A faculty-student team from The University of Tulsa’s College of Engineering and Natural Sciences collaborated with a nationwide group of universities and heavy vehicle industry representatives at the first ever U.S. Army TARDEC and Commercial CyberTruck Challenge, June 26-30 in Warren, Michigan. The event, created in part by Associate Professor of Mechanical Engineering Jeremy Daily, is the first of its kind in the country and a notable development in the field of cybersecurity for the transportation industry. The CyberTruck Challenge was modeled after the successful Society of Automotive Engineers/Battelle CyberAuto Challenge for passenger cars.
Daily accompanied TU students Hayden Allen, Kelly Howell and John Maag to the weeklong forum hosted by the Michigan Defense Center and U.S. Army Tank Automotive Research, Development and Engineering Center (TARDEC). Other students from Colorado State University, Eastern Michigan University, Penn State, the University of Cincinnati, the University of Michigan, Virginia Tech, West Point and Walsh College also attended. Security researchers served as mentors as students learned about the cybersecurity features of heavy vehicles. Participants attended lectures and presentations before exploring new skills through hands-on security tasks on heavy vehicles.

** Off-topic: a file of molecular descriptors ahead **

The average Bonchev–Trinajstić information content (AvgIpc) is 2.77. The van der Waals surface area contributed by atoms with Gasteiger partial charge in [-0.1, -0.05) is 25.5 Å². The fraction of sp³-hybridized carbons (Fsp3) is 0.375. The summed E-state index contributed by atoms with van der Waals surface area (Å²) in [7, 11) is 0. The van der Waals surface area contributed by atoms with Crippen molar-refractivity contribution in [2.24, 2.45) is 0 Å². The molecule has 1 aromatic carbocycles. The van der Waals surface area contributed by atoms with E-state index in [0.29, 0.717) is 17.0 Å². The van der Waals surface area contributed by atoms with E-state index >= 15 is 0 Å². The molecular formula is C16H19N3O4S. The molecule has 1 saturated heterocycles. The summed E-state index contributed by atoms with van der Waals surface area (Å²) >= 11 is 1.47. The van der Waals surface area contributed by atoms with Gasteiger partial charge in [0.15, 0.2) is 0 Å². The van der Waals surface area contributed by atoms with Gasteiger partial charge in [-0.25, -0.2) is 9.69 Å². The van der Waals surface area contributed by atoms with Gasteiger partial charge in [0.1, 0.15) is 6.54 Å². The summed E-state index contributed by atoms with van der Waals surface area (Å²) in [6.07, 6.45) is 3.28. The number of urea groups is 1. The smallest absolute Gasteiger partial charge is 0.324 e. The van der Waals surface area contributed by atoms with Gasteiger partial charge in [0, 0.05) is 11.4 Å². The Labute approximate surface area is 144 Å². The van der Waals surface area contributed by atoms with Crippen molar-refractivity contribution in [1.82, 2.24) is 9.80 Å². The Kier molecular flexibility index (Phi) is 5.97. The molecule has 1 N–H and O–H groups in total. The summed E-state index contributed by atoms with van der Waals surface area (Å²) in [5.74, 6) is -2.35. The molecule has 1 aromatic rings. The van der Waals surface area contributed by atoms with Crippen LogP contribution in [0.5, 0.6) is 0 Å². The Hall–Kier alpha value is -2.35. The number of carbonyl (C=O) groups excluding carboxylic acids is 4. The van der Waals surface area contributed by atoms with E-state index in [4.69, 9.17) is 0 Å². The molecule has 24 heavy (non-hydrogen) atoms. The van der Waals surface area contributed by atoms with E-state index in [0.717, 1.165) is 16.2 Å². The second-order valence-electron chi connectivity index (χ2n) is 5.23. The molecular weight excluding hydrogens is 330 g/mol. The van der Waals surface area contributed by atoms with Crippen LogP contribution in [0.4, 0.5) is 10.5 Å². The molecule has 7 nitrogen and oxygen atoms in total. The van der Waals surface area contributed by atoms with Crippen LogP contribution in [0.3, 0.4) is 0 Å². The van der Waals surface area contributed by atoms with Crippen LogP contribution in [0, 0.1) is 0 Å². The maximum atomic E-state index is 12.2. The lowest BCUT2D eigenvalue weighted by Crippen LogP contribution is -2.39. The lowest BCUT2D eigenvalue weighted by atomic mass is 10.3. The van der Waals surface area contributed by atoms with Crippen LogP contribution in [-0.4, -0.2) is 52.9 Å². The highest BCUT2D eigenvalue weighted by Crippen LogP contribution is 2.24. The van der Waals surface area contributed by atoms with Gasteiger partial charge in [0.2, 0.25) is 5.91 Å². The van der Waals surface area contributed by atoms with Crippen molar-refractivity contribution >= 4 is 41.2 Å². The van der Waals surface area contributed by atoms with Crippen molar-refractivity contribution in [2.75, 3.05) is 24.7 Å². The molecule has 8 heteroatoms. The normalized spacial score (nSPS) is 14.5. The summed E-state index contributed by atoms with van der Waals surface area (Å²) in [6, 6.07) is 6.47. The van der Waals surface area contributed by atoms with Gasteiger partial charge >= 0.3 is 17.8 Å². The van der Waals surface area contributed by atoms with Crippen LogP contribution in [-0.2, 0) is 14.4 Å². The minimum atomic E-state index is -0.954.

“We searched for chinks in the armor of the equipment such as telematics units,” said Howell, a mechanical engineering senior. “We tried to find weaknesses in truck security systems and locate information stored on the equipment.”
“It was a great experience and introduced interesting fields that I didn’t know existed in engineering embedded systems that we won’t learn anywhere else,” he said.
Although Maag is not a mechanical engineering major, he and TU’s other cyber truck security research students benefit from an interdisciplinary program that encompasses many majors within the College of Engineering and Natural Sciences.
Daily helped establish the CyberTruck Challenge in 2017 to increase awareness related to the cybersecurity posture of the transportation industry. The venue also fostered new collaborations and enhanced existing ones such as TU and Colorado State University’s partnership on a National Science Foundation project focusing on heavy vehicle cybersecurity. The CyberTruck Challenge provided an opportunity to enhance relationship.
Daily specializes in traffic crash reconstruction and the digital forensics of heavy trucks. He is also the founder of Synercon Technologies in Tulsa.
Cyber Truck Challenge sponsors included the Michigan Defense Center, the National Motor Freight Traffic Association, PeopleNet, Geotab and Old Dominion Freight Lines.
For more information, contact Professor Daily at firstname.lastname@example.org.